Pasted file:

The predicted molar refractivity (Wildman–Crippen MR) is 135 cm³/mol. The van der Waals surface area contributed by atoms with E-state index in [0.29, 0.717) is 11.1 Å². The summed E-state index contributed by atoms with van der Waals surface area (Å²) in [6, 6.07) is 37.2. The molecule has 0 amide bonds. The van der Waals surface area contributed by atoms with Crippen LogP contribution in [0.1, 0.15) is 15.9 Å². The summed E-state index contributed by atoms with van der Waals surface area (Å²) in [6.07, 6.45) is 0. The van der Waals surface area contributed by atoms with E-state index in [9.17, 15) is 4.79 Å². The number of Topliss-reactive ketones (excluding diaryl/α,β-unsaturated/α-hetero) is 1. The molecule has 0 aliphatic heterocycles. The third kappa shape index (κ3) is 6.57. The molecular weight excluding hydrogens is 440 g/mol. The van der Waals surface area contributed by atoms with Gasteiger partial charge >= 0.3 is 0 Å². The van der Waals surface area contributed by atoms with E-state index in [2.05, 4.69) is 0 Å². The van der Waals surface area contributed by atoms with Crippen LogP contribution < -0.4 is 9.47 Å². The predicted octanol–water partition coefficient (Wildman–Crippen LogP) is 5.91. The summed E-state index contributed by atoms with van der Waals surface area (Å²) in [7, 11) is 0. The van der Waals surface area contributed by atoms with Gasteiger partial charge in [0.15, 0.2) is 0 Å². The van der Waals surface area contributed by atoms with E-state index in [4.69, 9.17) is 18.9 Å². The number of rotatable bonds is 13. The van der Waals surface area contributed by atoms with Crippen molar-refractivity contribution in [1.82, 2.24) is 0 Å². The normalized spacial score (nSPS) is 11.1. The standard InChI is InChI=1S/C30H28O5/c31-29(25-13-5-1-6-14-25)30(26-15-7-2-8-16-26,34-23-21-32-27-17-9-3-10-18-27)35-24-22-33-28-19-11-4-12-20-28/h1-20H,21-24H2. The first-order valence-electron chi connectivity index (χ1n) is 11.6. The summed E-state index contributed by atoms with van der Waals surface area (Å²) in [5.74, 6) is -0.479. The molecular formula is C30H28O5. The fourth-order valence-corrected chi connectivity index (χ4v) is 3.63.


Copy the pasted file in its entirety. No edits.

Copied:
The predicted molar refractivity (Wildman–Crippen MR) is 135 cm³/mol. The van der Waals surface area contributed by atoms with E-state index in [0.29, 0.717) is 11.1 Å². The summed E-state index contributed by atoms with van der Waals surface area (Å²) in [6, 6.07) is 37.2. The molecule has 0 amide bonds. The van der Waals surface area contributed by atoms with Crippen LogP contribution in [0.1, 0.15) is 15.9 Å². The summed E-state index contributed by atoms with van der Waals surface area (Å²) in [6.07, 6.45) is 0. The van der Waals surface area contributed by atoms with E-state index in [9.17, 15) is 4.79 Å². The number of Topliss-reactive ketones (excluding diaryl/α,β-unsaturated/α-hetero) is 1. The molecule has 0 aliphatic heterocycles. The third kappa shape index (κ3) is 6.57. The molecular weight excluding hydrogens is 440 g/mol. The van der Waals surface area contributed by atoms with Gasteiger partial charge >= 0.3 is 0 Å². The van der Waals surface area contributed by atoms with E-state index in [2.05, 4.69) is 0 Å². The van der Waals surface area contributed by atoms with Crippen LogP contribution < -0.4 is 9.47 Å². The predicted octanol–water partition coefficient (Wildman–Crippen LogP) is 5.91. The summed E-state index contributed by atoms with van der Waals surface area (Å²) in [7, 11) is 0. The van der Waals surface area contributed by atoms with Gasteiger partial charge in [0.15, 0.2) is 0 Å². The van der Waals surface area contributed by atoms with E-state index in [4.69, 9.17) is 18.9 Å². The number of rotatable bonds is 13. The van der Waals surface area contributed by atoms with Crippen molar-refractivity contribution in [1.82, 2.24) is 0 Å². The normalized spacial score (nSPS) is 11.1. The standard InChI is InChI=1S/C30H28O5/c31-29(25-13-5-1-6-14-25)30(26-15-7-2-8-16-26,34-23-21-32-27-17-9-3-10-18-27)35-24-22-33-28-19-11-4-12-20-28/h1-20H,21-24H2. The first-order valence-electron chi connectivity index (χ1n) is 11.6. The summed E-state index contributed by atoms with van der Waals surface area (Å²) in [5.74, 6) is -0.479. The molecular formula is C30H28O5. The fourth-order valence-corrected chi connectivity index (χ4v) is 3.63.